Sincere apologies for having been M.I.A. from the blog for a while. But this time I have a real excuse. I am three weeks and three days post brain surgery. Sure, life throws you lemons and curve balls, but for me, this was a cannon ball.
May 5th started out like any other Saturday. Wake up to hungry dogs climbing all over me, complaining that breakfast is late. Feed dogs. Walk dogs. Return home, feed son, and then take son to science day at Rockefeller Institute. Come home. Nap. Work. My son’s best friend arrives for a sleepover. Feed boys. Rinse and repeat as necessary. Walk dogs. Let spouse put boys to bed. Crawl into bed and fight for a spot on the bed that hasn’t been claimed by a dog, and drift off to sleep.
This is where the story changes. At around 12:30 am, I’m woken up by an E.M.T.
“Can you walk?” I hear him say.
“What?” I said.
“Ma’am, can you walk? The gurney will not fit through the doorway.”
“Honey, you had a seizure.” I hear my spouse say.
“Hold on to me!” says one E.M.T.
As I walk toward the foyer of my apartment, I pass my son’s room. I see my son and his best friend standing back in the room. Eventually, I’m helped onto the gurney.
Before leaving the apartment, I see my son’s best friend’s dad and I hear my son yell, “I love you mom.”
Minutes later I’m wheeled into an ambulance and headed to Mt. Sinai St. Luke’s Hospital. When we arrive at the hospital, my husband is holding my hand and telling everyone, including me, what happened. I don’t have any recollection of the seizure.
“Yes, her eyeballs were in the back of her head. She was unresponsive when I yelled her name, and foaming at the mouth.”
My husband says all these words to the MDs before I’m wheeled off for scans and tests.
By morning, I see a neuro-surgeon and his team.
“You have a brain tumor.”
“I have a brain tumor.” Pause. Process. Rinse and repeat.
The surgeon pulls up a machine with a picture of a brain. Apparently, this is my brain. It’s a 2.3 cm meningioma tumor. It needs to come out. It caused my seizure.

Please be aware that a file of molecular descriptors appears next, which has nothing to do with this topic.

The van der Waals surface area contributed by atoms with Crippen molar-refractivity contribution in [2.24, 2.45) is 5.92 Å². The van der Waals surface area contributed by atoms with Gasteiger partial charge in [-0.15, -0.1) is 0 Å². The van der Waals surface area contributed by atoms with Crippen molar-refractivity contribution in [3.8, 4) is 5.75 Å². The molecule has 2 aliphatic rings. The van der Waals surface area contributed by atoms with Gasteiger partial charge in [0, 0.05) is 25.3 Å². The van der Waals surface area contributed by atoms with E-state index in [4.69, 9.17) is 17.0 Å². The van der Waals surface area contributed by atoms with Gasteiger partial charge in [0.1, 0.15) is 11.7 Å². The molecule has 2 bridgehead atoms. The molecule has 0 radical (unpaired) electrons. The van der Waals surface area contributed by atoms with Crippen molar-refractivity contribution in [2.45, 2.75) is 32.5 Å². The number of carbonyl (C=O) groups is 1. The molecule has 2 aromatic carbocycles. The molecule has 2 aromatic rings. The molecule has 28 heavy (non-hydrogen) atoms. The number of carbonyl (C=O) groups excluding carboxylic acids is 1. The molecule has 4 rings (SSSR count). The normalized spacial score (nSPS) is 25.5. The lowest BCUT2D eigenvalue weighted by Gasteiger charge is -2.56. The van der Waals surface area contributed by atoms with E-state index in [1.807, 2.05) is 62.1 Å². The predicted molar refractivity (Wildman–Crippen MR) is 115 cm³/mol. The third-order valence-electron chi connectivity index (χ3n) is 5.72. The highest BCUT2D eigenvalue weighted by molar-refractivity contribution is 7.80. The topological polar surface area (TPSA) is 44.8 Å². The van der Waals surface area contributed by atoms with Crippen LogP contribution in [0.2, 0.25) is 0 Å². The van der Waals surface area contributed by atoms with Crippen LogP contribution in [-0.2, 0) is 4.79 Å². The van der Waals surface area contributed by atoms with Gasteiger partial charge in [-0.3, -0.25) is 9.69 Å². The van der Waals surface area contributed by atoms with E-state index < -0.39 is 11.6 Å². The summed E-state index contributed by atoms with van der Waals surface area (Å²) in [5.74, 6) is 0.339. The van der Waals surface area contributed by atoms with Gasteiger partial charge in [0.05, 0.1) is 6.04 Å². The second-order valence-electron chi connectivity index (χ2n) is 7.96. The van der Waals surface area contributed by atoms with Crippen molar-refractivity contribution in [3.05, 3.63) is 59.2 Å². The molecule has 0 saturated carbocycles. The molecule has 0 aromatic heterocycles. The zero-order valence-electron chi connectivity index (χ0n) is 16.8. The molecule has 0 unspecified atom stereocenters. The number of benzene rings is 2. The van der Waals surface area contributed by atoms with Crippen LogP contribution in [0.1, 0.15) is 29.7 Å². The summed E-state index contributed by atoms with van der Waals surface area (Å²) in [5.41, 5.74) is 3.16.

I make the call to my twin sister. I hear a lot of:
“What?!? Are you sure? I’m on my way.”
And once my twin sister knows, the entire universe knows. She’s not good at keeping secrets. Not that this was a secret. I do a quick post on Facebook to let everyone else know (she’s not on Facebook), and more important, to let them know if I’m late on something I have a good excuse. If I have a brain tumor, it might as well be useful for something. Right?
And this is part that was unexpected. An outpouring of sweet, encouraging notes from everyone I’ve ever known. Cousins. Aunts. Uncles. Grade school friends. High school buddies. College and law school classmates. Former bosses and colleagues. Authors. Illustrators. Teachers. Librarians. Editors. My amazing agents. And students. Adorable letters from students to get well soon. Talk about medicine for the soul!
On May 17th, my husband and I went to Mt. Sinai West Hospital for my surgery. My twin met us at the hospital. I wore my Bryn Mawr College hat and sweatshirt like a protective coat of armor. Nobody messes with a Mawrter. Surgery lasted eight and ½ hours I’m told. I woke up in the Neuro-ICU disoriented and swollen. I could hear one of the nurse’s saying:
“We need to clean her up. She’s got a relative waiting to see her.”
I couldn’t help but wonder how much of a mess was I that I needed to be cleaned up. And then my twin sister walked in: I took one look at her face, and I knew.
Recovery has been slow. Very slow. At first I thought I could steam roll through recovery but while attending the NJ SCBWI Annual Conference two weeks post surgery (my favorite conference ever!), I accidentally walked head first into a wall. Lesson learned regarding slowing down and am extremely grateful that the only injury I suffered was a bit of embarrassment and a bruised head. (I normally do a blog post about my favorite conference but this year my hands were too shaky and 99% of the photos I took were blurry.)
Three weeks, three days post surgery I feel like the luckiest person in the world. My tumor is benign. Who’s afraid of a couple of cannon balls? No sweat! Bring it on.
I am eternally grateful for the incredible doctors, nurses, family, and friends, who took care of me. And I would like to shout out a HUGE THANK YOU to EVERYONE for your encouraging words, sweet notes, prayers, and kind thoughts. Thank you from the bottom of my heart.